The day after election day 2020

 

Last week’s election fatigue, pandemic fatigue, work from home fatigue, and virtual learning fatigue, all the fatigues will have at least some resolution now that the election has arrived and passed. This week, we discuss the impending lack of certainty on an election result and the markets’ response.

 

Election Day

November 4th, 2020, the day after election day! The stock market soared in the beginning of the week, making up for some of the losses in October. Markets moved down about 8% for the month, nearing correction territory. Wednesday morning brings no election resolution and it could be another few days before we know the final results.

 

Markets

Markets showing optimism at least early Wednesday, that whoever wins the election, we are OK. The scenario that created anticipated anxiety in the markets was a drawn-out election and here we are. “Buy the rumor, sell the news” seems to be in operation. Reporting from the WSJ says markets are higher because of increasing likelihood that Biden will win. We will see how long that thought lasts.

 

Technology

When in doubt, revert to the reliable earners-technology. Apple, Microsoft, Amazon, Netflix, Google and Facebook seem to be the place to be today. They have replaced the golden oldie blue chips like GE, GM, Exxon, IBM, Merck, etc. Currently the Nasdaq is soaring far above the Dow Jones Industrial and S&P 500. Interest rates are down and the dollar is stable.

With the current political uncertainty, I will leave more discussion of the election impact until we know more next week. The country remains seriously divided and tribal with many dependable institutions under attack. Will the federal government unite to provide more fiscal assistance and job creation as the economy slows down? Covid-19 new infections continue across the country with records set in many states. What is the plan for the pandemic? I have confidence that we will figure this out and new opportunities will emerge. Just hard to see them when you are stuck in the middle.

 

Non-Election Related

For this week I am recommending listening to this presentation from a senior writer/editor at the Atlantic talking about the post covid-19 world. It is one of a series of non-partisan talks from the Chautauqua Institution in upstate NY. It is very thought provoking and hopeful in regard to the future of cities such as ours San Francisco, CA. Again, it is always a good time to step back from the daily overwhelm from the news and chaos to look forward at optimistic scenarios that come next. It is understandable if it is initially a strain to see it, but it is there.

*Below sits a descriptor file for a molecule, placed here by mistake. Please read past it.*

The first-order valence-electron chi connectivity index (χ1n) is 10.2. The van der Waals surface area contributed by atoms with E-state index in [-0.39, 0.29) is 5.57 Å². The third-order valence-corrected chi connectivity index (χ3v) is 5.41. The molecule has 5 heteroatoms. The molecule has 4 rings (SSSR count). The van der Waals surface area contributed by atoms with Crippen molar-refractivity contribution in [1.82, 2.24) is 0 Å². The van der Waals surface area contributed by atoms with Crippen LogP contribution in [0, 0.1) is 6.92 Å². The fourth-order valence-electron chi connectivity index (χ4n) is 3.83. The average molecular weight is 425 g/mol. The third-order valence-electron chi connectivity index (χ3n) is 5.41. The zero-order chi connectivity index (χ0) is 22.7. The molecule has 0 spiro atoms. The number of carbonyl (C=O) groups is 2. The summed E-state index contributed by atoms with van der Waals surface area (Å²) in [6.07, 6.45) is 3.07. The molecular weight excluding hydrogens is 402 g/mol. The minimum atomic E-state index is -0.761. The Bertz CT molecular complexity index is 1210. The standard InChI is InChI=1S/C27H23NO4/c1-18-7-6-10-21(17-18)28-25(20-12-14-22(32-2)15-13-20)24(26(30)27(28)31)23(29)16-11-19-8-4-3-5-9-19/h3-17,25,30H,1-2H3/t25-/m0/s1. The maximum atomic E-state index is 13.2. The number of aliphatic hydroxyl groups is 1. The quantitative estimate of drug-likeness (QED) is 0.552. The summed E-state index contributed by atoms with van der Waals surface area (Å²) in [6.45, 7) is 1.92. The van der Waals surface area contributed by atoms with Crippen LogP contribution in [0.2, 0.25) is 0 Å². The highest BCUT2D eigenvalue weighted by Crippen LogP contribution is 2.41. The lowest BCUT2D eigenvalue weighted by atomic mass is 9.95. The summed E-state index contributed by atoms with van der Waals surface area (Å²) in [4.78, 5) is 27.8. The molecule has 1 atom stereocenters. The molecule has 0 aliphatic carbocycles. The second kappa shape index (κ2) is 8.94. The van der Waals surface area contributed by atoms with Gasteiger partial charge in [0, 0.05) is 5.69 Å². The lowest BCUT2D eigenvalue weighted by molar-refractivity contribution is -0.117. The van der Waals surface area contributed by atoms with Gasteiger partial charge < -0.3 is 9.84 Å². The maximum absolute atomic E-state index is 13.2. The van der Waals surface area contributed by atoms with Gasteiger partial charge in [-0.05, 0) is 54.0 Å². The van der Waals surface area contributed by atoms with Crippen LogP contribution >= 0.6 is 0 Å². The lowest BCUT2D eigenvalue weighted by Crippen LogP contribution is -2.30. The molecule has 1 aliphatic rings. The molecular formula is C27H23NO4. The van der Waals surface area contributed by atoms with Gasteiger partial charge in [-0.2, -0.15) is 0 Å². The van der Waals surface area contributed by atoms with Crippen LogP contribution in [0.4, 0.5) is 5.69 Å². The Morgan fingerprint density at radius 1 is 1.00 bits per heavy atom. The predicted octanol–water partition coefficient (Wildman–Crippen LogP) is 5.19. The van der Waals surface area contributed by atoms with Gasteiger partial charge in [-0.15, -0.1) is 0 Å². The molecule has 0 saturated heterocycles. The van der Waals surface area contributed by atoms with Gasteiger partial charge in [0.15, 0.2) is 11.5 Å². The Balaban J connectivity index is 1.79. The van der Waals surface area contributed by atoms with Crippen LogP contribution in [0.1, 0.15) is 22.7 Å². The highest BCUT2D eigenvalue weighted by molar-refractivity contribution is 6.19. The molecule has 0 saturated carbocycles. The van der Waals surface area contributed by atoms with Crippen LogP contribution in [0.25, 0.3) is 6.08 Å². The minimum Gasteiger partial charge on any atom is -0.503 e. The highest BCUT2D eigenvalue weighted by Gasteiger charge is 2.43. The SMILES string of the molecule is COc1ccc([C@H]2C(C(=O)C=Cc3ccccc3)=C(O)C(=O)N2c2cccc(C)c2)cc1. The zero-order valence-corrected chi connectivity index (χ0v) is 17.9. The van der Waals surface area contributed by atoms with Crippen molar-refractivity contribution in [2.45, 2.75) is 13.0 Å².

As we approach the end of the year (!?), I’m reminded of the quote “the days are long, but the years are short.” 2020 has done that weird thing where it feels like this has been the longest year, but then we pick our head up and the fact that it’s November already comes into view and it’s a bit shocking that we are on the brink of a brand new year. Blurrrsday was in full effect for the greater part of this year, which is why I think it’s a bit surprising we’ve almost made it through a whole year.

 

End of Year Planning Considerations

With the end of the year upon us there are a handful of financial planning elements to be mindful of:

  • No RMD requirement for 2020
  • CARES Act retirement account withdrawals sunset 12/31
  • If you’ve started a new job this year, make sure you have appointed beneficiaries on all new retirement accounts (in addition to updating beneficiary selections if updates are needed due to major life changes)
  • Open enrollment.  Many of you are in the midst of your open enrollment period at your workplace.  Be sure to make your elections (or changes) to your 401(k) contributions- now’s as  good a time as ever to increase your savings if your cash flow supports an increase deferral to your future self
  • Choose (or change) your medical/dental/vision insurance if your needs have shifted
  • Spend your FSA cash

Questions? We’re here to help! See you on the other side of the election.

 

For this and all SAS Financial Advisors newsletters, check out our blog at www.sasadvisors.com/blog

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